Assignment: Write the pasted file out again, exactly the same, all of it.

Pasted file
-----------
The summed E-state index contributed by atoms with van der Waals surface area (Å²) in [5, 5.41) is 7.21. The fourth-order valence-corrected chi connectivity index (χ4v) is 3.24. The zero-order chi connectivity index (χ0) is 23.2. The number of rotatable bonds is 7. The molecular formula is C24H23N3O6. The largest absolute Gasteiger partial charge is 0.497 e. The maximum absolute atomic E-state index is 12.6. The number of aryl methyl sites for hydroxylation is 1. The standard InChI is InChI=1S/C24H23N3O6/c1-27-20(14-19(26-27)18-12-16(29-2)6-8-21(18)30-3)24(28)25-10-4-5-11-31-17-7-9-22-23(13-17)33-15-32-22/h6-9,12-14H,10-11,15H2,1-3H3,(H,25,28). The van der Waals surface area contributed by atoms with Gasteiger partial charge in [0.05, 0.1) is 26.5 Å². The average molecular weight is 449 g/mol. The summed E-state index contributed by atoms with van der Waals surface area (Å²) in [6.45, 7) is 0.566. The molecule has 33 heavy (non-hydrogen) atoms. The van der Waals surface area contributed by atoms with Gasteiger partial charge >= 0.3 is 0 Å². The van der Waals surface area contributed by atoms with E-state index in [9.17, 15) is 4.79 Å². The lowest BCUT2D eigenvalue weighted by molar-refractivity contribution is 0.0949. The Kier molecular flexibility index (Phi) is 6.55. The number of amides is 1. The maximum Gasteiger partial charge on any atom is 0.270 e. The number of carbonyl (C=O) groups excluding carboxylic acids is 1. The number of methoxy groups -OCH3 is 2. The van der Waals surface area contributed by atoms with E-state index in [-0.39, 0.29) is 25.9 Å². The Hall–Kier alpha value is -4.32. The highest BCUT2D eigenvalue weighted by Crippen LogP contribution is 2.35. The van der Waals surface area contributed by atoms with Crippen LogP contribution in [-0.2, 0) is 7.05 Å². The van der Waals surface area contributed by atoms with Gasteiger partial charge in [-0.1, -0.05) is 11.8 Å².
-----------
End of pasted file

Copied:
The summed E-state index contributed by atoms with van der Waals surface area (Å²) in [5, 5.41) is 7.21. The fourth-order valence-corrected chi connectivity index (χ4v) is 3.24. The zero-order chi connectivity index (χ0) is 23.2. The number of rotatable bonds is 7. The molecular formula is C24H23N3O6. The largest absolute Gasteiger partial charge is 0.497 e. The maximum absolute atomic E-state index is 12.6. The number of aryl methyl sites for hydroxylation is 1. The standard InChI is InChI=1S/C24H23N3O6/c1-27-20(14-19(26-27)18-12-16(29-2)6-8-21(18)30-3)24(28)25-10-4-5-11-31-17-7-9-22-23(13-17)33-15-32-22/h6-9,12-14H,10-11,15H2,1-3H3,(H,25,28). The van der Waals surface area contributed by atoms with Gasteiger partial charge in [0.05, 0.1) is 26.5 Å². The average molecular weight is 449 g/mol. The summed E-state index contributed by atoms with van der Waals surface area (Å²) in [6.45, 7) is 0.566. The molecule has 33 heavy (non-hydrogen) atoms. The van der Waals surface area contributed by atoms with Gasteiger partial charge >= 0.3 is 0 Å². The van der Waals surface area contributed by atoms with E-state index in [9.17, 15) is 4.79 Å². The lowest BCUT2D eigenvalue weighted by molar-refractivity contribution is 0.0949. The Kier molecular flexibility index (Phi) is 6.55. The number of amides is 1. The maximum Gasteiger partial charge on any atom is 0.270 e. The number of carbonyl (C=O) groups excluding carboxylic acids is 1. The number of methoxy groups -OCH3 is 2. The van der Waals surface area contributed by atoms with E-state index in [-0.39, 0.29) is 25.9 Å². The Hall–Kier alpha value is -4.32. The highest BCUT2D eigenvalue weighted by Crippen LogP contribution is 2.35. The van der Waals surface area contributed by atoms with Crippen LogP contribution in [-0.2, 0) is 7.05 Å². The van der Waals surface area contributed by atoms with Gasteiger partial charge in [-0.1, -0.05) is 11.8 Å².